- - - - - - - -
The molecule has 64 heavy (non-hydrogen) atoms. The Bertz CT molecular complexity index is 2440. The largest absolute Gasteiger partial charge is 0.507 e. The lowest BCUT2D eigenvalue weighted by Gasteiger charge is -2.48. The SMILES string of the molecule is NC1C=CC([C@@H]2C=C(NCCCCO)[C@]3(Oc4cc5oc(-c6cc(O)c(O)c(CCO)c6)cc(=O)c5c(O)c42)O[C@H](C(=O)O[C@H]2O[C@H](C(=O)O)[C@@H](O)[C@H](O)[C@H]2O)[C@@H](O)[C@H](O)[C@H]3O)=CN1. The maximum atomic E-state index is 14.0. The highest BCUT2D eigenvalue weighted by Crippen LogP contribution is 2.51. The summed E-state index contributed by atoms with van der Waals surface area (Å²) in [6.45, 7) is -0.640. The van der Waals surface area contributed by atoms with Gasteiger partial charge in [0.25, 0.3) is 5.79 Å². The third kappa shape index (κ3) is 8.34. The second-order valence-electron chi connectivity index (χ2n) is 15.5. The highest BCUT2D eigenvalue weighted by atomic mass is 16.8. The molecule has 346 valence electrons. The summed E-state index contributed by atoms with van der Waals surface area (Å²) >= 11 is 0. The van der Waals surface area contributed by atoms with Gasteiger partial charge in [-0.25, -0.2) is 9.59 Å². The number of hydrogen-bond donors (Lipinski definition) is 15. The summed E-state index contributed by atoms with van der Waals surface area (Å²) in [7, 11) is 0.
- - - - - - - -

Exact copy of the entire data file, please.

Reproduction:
The molecule has 64 heavy (non-hydrogen) atoms. The Bertz CT molecular complexity index is 2440. The largest absolute Gasteiger partial charge is 0.507 e. The lowest BCUT2D eigenvalue weighted by Gasteiger charge is -2.48. The SMILES string of the molecule is NC1C=CC([C@@H]2C=C(NCCCCO)[C@]3(Oc4cc5oc(-c6cc(O)c(O)c(CCO)c6)cc(=O)c5c(O)c42)O[C@H](C(=O)O[C@H]2O[C@H](C(=O)O)[C@@H](O)[C@H](O)[C@H]2O)[C@@H](O)[C@H](O)[C@H]3O)=CN1. The maximum atomic E-state index is 14.0. The highest BCUT2D eigenvalue weighted by Crippen LogP contribution is 2.51. The summed E-state index contributed by atoms with van der Waals surface area (Å²) in [6.45, 7) is -0.640. The van der Waals surface area contributed by atoms with Gasteiger partial charge in [0.25, 0.3) is 5.79 Å². The third kappa shape index (κ3) is 8.34. The second-order valence-electron chi connectivity index (χ2n) is 15.5. The highest BCUT2D eigenvalue weighted by atomic mass is 16.8. The molecule has 346 valence electrons. The summed E-state index contributed by atoms with van der Waals surface area (Å²) >= 11 is 0. The van der Waals surface area contributed by atoms with Gasteiger partial charge in [-0.25, -0.2) is 9.59 Å². The number of hydrogen-bond donors (Lipinski definition) is 15. The summed E-state index contributed by atoms with van der Waals surface area (Å²) in [7, 11) is 0.